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Hyperthyroidism (in English) - Dr Sylvie ROUX-GUINOT - Docvadis

Hyperthyroidism (in English)

An overactive thyroid caused by Graves’ disease is the most common cause of hyperthyroidism., It’s an auto-immune disease. Graves' disease is an autoimmune disorder in which antibodies produced by your immune system stimulate your thyroid to produce too much T-4.


Graves' disease, an autoimmune disorder, is the most common cause of hyperthyroidism. Graves' disease may develop at any age in both women and men. Antibodies produced by your immune system stimulate your thyroid to produce too much T-4, An antibody calledthyrotropin receptor antibody (TRAb), that mimics TSH, makes the thyroid gland produce large amounts of thyroid hormone. So, the body's metabolism goes into high gear. Heredity and psychological shocks (family, emotional, job-related) seem to play a role in determining Graves’ disease

Hyperfunctioning thyroid nodules (toxic adenoma, toxic multinodular goiter, Plummer's disease). This form of hyperthyroidism occurs when one or more adenomas of your thyroid produce too much T-4. An adenoma is a part of the gland that has walled itself off from the rest of the gland, forming noncancerous (benign) lumps that may cause an enlargement of the thyroid. This pathology is more common in the elderly people.

Symptoms associated with hyperthyroidism include  :

Signs and symptoms are typical:

  • Nervousness and irritability, feeling like crying without any reason.

  • Palpitations: Increased resting heart rate (tachycardia)

  • Sleep disturbances (including insomnia)

  • An increase in perspiration or warm, moist skin

  • Weight loss, despite normal or incresead eating habits

  • Diarrhea

  • Tremor: usually a fine trembling in your hand and fingers.

  • Fatigue, muscle weakness.

Grave’s ophtalmopathy

Sometimes an uncommon problem called Graves' ophthalmopathy may affect your eyes, especially if you smoke. In this disorder, your eyeballs protrude beyond their normal protective orbits when the tissues and muscles behind your eyes swell. This pushes the eyeballs forward so far that they actually bulge out of their orbits. This can cause the front surface of your eyeballs to become very dry. Eye problems often improve without treatment.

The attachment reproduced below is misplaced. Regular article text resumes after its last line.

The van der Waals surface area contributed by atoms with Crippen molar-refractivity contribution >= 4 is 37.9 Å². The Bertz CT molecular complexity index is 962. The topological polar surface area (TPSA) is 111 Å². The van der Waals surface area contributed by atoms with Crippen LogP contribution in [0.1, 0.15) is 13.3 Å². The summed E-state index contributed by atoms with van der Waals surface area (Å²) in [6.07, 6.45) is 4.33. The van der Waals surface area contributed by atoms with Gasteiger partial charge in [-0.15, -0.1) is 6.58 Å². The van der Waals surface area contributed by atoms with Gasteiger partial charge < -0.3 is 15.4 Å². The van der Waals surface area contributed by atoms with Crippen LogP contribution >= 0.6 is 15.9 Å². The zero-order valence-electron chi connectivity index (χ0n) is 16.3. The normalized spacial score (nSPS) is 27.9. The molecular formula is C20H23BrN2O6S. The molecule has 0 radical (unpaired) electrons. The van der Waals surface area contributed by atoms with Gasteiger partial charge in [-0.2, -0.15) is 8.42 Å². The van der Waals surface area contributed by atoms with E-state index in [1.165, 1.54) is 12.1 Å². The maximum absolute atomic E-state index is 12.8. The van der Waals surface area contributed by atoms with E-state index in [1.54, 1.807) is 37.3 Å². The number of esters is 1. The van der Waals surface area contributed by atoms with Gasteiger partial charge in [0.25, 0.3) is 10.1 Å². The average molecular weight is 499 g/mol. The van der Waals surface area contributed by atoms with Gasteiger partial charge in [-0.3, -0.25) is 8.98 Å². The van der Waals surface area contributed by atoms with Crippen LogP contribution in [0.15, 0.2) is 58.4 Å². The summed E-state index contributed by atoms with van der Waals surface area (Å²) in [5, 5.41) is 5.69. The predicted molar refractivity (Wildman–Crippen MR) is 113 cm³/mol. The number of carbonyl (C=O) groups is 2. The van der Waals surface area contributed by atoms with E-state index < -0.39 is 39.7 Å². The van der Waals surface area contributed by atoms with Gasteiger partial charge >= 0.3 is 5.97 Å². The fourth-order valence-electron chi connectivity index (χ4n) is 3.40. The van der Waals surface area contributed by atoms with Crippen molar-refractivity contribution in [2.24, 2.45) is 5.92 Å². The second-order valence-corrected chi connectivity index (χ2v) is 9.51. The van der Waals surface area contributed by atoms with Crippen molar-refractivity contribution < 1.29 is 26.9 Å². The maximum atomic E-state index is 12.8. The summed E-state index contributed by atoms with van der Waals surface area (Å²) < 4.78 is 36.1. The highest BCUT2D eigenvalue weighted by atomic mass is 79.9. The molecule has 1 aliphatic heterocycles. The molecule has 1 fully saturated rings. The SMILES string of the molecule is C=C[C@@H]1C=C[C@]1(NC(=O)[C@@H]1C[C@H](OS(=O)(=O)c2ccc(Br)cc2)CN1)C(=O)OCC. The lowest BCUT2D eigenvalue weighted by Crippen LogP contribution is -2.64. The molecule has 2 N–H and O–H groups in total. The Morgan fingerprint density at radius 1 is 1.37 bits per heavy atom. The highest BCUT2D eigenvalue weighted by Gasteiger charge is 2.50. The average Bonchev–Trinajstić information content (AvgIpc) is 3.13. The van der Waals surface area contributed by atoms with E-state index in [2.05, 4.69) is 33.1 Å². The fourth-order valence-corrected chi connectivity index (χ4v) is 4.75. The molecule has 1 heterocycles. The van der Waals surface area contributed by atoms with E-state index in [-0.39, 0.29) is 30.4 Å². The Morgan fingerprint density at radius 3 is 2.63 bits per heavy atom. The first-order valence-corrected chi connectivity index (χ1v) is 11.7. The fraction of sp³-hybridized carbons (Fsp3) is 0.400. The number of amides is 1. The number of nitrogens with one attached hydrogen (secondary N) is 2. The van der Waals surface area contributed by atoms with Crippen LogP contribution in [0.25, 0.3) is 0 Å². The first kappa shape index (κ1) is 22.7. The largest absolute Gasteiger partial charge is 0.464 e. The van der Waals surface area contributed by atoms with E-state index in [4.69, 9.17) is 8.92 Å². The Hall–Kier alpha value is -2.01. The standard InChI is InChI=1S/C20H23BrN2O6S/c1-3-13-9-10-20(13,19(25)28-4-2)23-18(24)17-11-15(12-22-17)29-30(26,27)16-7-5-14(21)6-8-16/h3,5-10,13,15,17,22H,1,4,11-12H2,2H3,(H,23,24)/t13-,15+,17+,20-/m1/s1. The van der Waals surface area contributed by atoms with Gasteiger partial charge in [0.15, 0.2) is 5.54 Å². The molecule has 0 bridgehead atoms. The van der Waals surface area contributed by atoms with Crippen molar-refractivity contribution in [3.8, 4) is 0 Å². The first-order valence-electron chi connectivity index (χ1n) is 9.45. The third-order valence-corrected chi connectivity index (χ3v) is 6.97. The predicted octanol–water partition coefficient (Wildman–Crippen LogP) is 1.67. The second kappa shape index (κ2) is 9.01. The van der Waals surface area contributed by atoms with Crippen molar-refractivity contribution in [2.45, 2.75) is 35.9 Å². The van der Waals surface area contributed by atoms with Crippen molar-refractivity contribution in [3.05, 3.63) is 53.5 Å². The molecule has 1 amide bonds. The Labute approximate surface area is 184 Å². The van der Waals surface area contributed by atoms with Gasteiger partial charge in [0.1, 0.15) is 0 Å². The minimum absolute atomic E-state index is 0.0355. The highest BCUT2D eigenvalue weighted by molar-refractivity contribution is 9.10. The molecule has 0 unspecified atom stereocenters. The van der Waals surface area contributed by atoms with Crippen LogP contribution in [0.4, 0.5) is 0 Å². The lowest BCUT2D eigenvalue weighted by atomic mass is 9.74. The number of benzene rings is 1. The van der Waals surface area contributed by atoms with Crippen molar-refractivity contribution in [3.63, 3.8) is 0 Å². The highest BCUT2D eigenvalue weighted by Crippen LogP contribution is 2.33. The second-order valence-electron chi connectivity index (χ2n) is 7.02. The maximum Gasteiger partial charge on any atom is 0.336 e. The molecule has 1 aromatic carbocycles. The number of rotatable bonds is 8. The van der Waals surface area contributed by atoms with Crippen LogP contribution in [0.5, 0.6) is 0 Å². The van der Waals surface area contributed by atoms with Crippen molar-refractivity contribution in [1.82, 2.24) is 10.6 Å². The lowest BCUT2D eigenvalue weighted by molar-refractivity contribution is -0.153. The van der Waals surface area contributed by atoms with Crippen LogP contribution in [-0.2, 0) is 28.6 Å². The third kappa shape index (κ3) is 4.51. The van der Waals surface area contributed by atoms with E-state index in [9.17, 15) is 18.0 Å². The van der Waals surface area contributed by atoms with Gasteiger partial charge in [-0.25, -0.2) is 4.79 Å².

Signs and symptoms of Graves' ophthalmopathy include:

  • Protruding eyeballs

  • Red or swollen eyes

  • Excessive tearing or discomfort in one or both eyes

Light sensitivity, blurry or double vision, inflammation, or reduced eye movement.


Tests and diagnosis

Blood tests will  confirm hyperthyroidism. Patients with hyperthyroidism will have a low TSH and a higher-than-normal T4 and/or T3 level. The level of the antibody known to cause Graves' disease is increased.

A thyroid sonography will be performed


Treatments and drugs
Graves’ disease 

Grave's disease generally will be treated by anti-thyroid medications.These medications gradually reduce symptoms of hyperthyroidism by preventing your thyroid gland from producing excess amounts of hormones. They should be taken for approximately 18 months, to avoid relapse.

Birth control pills will be necessary throughout the whole treatment. Hyperthyroidism during pregnancy is associated with a variety of complications, including miscarriage, pregnancy-induced hypertension, premature birth, low birth weight, intrauterine growth restrictions, stillbirth, thyroid storm, and maternal congestive heart failure.

Graves' ophthalmopathy

If Graves' disease affects your eyes (Graves' ophthalmopathy), you can manage mild signs and symptoms by avoiding wind and bright lights and using artificial tears and lubricating gels. If your symptoms are more severe, your doctor may recommend treatment with corticosteroids, such as prednisone, to reduce swelling behind your eyeballs. In some cases, a surgical procedure may be an option:

Toxic adenoma, toxic multinodular goiter 

This will be treated by

  • Radioactive Iodine. Taken by mouth, radioactive iodine is absorbed by your thyroid gland, where it causes the gland to shrink and symptoms to subside, usually within three to six months. Because this treatment causes thyroid activity to slow considerably, causing the thyroid gland to be underactive (hypothyroidism), you may eventually need to take medication every day to replace thyroxine

  • Surgery (thyroidectomy)                       

If you're pregnant or otherwise can't tolerate anti-thyroid drugs and don't want to or can't have radioactive iodine therapy, you may be a candida te for thyroid surgery, although this is an option in only a few cases.


Learn more:

- The Thyroid gland: its role and its problems.

- Thyroid : goitre, nodules and cancer

- Hypothyroidism

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